Published online by Cambridge University Press: 05 July 2014
The dead body in the early modern period was conceptually situated at the intersection of numerous fields of discourse. It partook of the meanings of individualised personhood inhering in the unique body that took shape from the Renaissance onwards. At the same time, it was understood as a material object with mechanisms that could be analysed through careful study and fully recorded in words and images. In this way it was both unique and universal, although its universality was not the old medieval kind of universal in which all bodies were the same by virtue of being all images of God, but a new medical universal in which the social identity of the body was less significant in understanding its physical features, since one body could usually be substituted for another.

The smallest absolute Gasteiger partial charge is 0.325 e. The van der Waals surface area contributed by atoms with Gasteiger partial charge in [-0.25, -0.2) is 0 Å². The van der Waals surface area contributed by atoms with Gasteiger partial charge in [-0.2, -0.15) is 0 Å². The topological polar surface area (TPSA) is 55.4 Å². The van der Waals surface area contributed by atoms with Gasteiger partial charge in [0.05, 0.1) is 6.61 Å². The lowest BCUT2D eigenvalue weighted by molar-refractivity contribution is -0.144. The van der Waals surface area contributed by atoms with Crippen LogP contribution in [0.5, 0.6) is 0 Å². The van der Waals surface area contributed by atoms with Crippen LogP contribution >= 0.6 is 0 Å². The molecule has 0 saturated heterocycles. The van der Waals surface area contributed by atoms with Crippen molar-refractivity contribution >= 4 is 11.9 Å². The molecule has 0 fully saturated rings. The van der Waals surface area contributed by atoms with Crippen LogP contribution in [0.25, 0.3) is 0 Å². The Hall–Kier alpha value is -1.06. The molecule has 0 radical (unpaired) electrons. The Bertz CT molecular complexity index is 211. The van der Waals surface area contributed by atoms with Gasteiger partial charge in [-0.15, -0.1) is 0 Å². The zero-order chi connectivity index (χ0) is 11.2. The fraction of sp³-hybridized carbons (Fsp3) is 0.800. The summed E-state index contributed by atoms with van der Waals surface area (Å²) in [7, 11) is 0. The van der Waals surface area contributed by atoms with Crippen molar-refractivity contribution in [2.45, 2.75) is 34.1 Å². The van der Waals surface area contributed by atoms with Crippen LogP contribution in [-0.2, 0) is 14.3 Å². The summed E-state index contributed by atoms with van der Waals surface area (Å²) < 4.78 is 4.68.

Sofaer (2006) has suggested that for the purposes of archaeological study the human body should be treated as material culture and subjected to the same analytical processes as other artefacts we recover. This book argues that this way of thinking about the human body is possible as a result of a particularly modern concept of corporeality that has developed over the past 500 years and is evident particularly in scientific discourses of the early modern period. However, it would not be correct to say that this disinterested, forensic understanding of the human body was the single or even dominant conception in this period. For emotional and social purposes there is strong evidence that the dead body retained the unique and personal identity of the deceased individual, with some of the attributes of a living body such as power and vigour, and that it even retained a degree of sentience and capacity for voluntary action.